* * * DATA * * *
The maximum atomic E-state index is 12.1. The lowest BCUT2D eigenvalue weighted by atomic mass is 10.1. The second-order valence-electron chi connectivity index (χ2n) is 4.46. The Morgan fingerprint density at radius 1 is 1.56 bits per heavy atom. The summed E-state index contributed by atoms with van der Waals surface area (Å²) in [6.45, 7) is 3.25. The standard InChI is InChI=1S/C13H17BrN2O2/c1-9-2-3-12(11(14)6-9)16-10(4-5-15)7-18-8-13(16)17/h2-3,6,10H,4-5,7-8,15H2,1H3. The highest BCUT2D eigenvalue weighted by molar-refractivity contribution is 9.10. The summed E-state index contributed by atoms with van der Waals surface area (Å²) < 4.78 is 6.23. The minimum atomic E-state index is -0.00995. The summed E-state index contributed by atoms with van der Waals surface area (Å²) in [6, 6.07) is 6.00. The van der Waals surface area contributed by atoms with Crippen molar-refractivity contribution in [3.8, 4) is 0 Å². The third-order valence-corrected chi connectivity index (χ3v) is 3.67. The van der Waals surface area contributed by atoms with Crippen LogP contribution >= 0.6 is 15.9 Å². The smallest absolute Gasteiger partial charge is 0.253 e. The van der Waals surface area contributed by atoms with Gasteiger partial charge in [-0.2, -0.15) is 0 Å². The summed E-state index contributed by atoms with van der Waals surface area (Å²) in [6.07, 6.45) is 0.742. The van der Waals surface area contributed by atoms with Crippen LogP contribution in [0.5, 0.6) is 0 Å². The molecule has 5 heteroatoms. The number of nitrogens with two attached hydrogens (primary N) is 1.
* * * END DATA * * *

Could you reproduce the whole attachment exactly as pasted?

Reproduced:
The maximum atomic E-state index is 12.1. The lowest BCUT2D eigenvalue weighted by atomic mass is 10.1. The second-order valence-electron chi connectivity index (χ2n) is 4.46. The Morgan fingerprint density at radius 1 is 1.56 bits per heavy atom. The summed E-state index contributed by atoms with van der Waals surface area (Å²) in [6.45, 7) is 3.25. The standard InChI is InChI=1S/C13H17BrN2O2/c1-9-2-3-12(11(14)6-9)16-10(4-5-15)7-18-8-13(16)17/h2-3,6,10H,4-5,7-8,15H2,1H3. The highest BCUT2D eigenvalue weighted by molar-refractivity contribution is 9.10. The summed E-state index contributed by atoms with van der Waals surface area (Å²) < 4.78 is 6.23. The minimum atomic E-state index is -0.00995. The summed E-state index contributed by atoms with van der Waals surface area (Å²) in [6, 6.07) is 6.00. The van der Waals surface area contributed by atoms with Crippen molar-refractivity contribution in [3.8, 4) is 0 Å². The third-order valence-corrected chi connectivity index (χ3v) is 3.67. The van der Waals surface area contributed by atoms with Crippen LogP contribution >= 0.6 is 15.9 Å². The smallest absolute Gasteiger partial charge is 0.253 e. The van der Waals surface area contributed by atoms with Gasteiger partial charge in [-0.2, -0.15) is 0 Å². The summed E-state index contributed by atoms with van der Waals surface area (Å²) in [6.07, 6.45) is 0.742. The van der Waals surface area contributed by atoms with Crippen LogP contribution in [0.5, 0.6) is 0 Å². The molecule has 5 heteroatoms. The number of nitrogens with two attached hydrogens (primary N) is 1.